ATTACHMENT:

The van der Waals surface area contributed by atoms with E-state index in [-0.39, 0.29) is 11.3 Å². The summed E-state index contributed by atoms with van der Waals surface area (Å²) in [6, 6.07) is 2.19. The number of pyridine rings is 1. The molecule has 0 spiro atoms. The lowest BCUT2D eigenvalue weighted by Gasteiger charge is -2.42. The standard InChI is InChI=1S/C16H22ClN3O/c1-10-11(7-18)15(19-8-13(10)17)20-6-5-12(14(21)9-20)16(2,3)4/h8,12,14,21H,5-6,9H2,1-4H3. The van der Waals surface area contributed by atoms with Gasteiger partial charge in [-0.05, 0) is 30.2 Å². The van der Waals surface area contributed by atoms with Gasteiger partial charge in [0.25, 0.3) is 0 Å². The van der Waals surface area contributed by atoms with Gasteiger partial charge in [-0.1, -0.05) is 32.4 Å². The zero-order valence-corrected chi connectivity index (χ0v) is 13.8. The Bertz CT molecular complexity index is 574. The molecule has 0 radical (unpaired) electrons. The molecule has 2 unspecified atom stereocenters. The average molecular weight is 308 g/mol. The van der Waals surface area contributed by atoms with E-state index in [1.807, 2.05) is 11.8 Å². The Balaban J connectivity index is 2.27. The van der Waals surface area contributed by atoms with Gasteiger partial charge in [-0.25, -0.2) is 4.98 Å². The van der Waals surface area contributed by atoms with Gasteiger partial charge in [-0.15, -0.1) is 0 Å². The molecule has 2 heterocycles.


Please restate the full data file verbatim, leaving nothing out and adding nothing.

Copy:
The van der Waals surface area contributed by atoms with E-state index in [-0.39, 0.29) is 11.3 Å². The summed E-state index contributed by atoms with van der Waals surface area (Å²) in [6, 6.07) is 2.19. The number of pyridine rings is 1. The molecule has 0 spiro atoms. The lowest BCUT2D eigenvalue weighted by Gasteiger charge is -2.42. The standard InChI is InChI=1S/C16H22ClN3O/c1-10-11(7-18)15(19-8-13(10)17)20-6-5-12(14(21)9-20)16(2,3)4/h8,12,14,21H,5-6,9H2,1-4H3. The van der Waals surface area contributed by atoms with Gasteiger partial charge in [-0.05, 0) is 30.2 Å². The van der Waals surface area contributed by atoms with Gasteiger partial charge in [0.25, 0.3) is 0 Å². The van der Waals surface area contributed by atoms with Gasteiger partial charge in [-0.1, -0.05) is 32.4 Å². The zero-order valence-corrected chi connectivity index (χ0v) is 13.8. The Bertz CT molecular complexity index is 574. The molecule has 0 radical (unpaired) electrons. The molecule has 2 unspecified atom stereocenters. The average molecular weight is 308 g/mol. The van der Waals surface area contributed by atoms with E-state index in [1.807, 2.05) is 11.8 Å². The Balaban J connectivity index is 2.27. The van der Waals surface area contributed by atoms with Gasteiger partial charge in [-0.25, -0.2) is 4.98 Å². The van der Waals surface area contributed by atoms with Gasteiger partial charge in [-0.15, -0.1) is 0 Å². The molecule has 2 heterocycles.